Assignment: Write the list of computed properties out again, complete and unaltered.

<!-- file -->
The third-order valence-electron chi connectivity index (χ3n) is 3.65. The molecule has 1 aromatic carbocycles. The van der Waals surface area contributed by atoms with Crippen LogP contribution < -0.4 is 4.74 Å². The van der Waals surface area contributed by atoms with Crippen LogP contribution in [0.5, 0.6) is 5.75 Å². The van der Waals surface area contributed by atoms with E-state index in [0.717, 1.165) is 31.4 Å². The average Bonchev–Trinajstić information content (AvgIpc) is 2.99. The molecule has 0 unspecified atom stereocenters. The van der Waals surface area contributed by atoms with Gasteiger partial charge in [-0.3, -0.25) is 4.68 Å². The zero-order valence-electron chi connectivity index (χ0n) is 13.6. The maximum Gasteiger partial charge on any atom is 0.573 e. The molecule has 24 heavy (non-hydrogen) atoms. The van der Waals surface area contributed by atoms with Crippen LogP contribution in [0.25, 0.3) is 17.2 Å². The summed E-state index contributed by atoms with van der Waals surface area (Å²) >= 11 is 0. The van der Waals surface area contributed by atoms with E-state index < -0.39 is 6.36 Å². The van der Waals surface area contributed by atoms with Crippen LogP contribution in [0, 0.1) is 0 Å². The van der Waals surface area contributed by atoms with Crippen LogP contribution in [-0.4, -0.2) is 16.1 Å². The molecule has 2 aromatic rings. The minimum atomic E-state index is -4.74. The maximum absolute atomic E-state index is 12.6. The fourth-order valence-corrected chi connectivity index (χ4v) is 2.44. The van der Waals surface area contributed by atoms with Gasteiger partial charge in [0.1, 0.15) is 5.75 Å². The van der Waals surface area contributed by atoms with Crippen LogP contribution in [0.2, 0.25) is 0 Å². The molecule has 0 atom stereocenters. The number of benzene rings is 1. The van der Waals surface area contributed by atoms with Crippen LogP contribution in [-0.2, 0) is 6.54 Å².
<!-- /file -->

The third-order valence-electron chi connectivity index (χ3n) is 3.65. The molecule has 1 aromatic carbocycles. The van der Waals surface area contributed by atoms with Crippen LogP contribution < -0.4 is 4.74 Å². The van der Waals surface area contributed by atoms with Crippen LogP contribution in [0.5, 0.6) is 5.75 Å². The van der Waals surface area contributed by atoms with E-state index in [0.717, 1.165) is 31.4 Å². The average Bonchev–Trinajstić information content (AvgIpc) is 2.99. The molecule has 0 unspecified atom stereocenters. The van der Waals surface area contributed by atoms with Gasteiger partial charge in [-0.3, -0.25) is 4.68 Å². The zero-order valence-electron chi connectivity index (χ0n) is 13.6. The maximum Gasteiger partial charge on any atom is 0.573 e. The molecule has 24 heavy (non-hydrogen) atoms. The van der Waals surface area contributed by atoms with Crippen LogP contribution in [0.25, 0.3) is 17.2 Å². The summed E-state index contributed by atoms with van der Waals surface area (Å²) >= 11 is 0. The van der Waals surface area contributed by atoms with E-state index < -0.39 is 6.36 Å². The van der Waals surface area contributed by atoms with Crippen LogP contribution in [0, 0.1) is 0 Å². The van der Waals surface area contributed by atoms with Crippen LogP contribution in [-0.4, -0.2) is 16.1 Å². The molecule has 2 aromatic rings. The minimum atomic E-state index is -4.74. The maximum absolute atomic E-state index is 12.6. The fourth-order valence-corrected chi connectivity index (χ4v) is 2.44. The van der Waals surface area contributed by atoms with Gasteiger partial charge in [0.1, 0.15) is 5.75 Å². The van der Waals surface area contributed by atoms with Crippen LogP contribution in [0.2, 0.25) is 0 Å². The molecule has 0 atom stereocenters. The number of benzene rings is 1. The van der Waals surface area contributed by atoms with Crippen LogP contribution in [-0.2, 0) is 6.54 Å².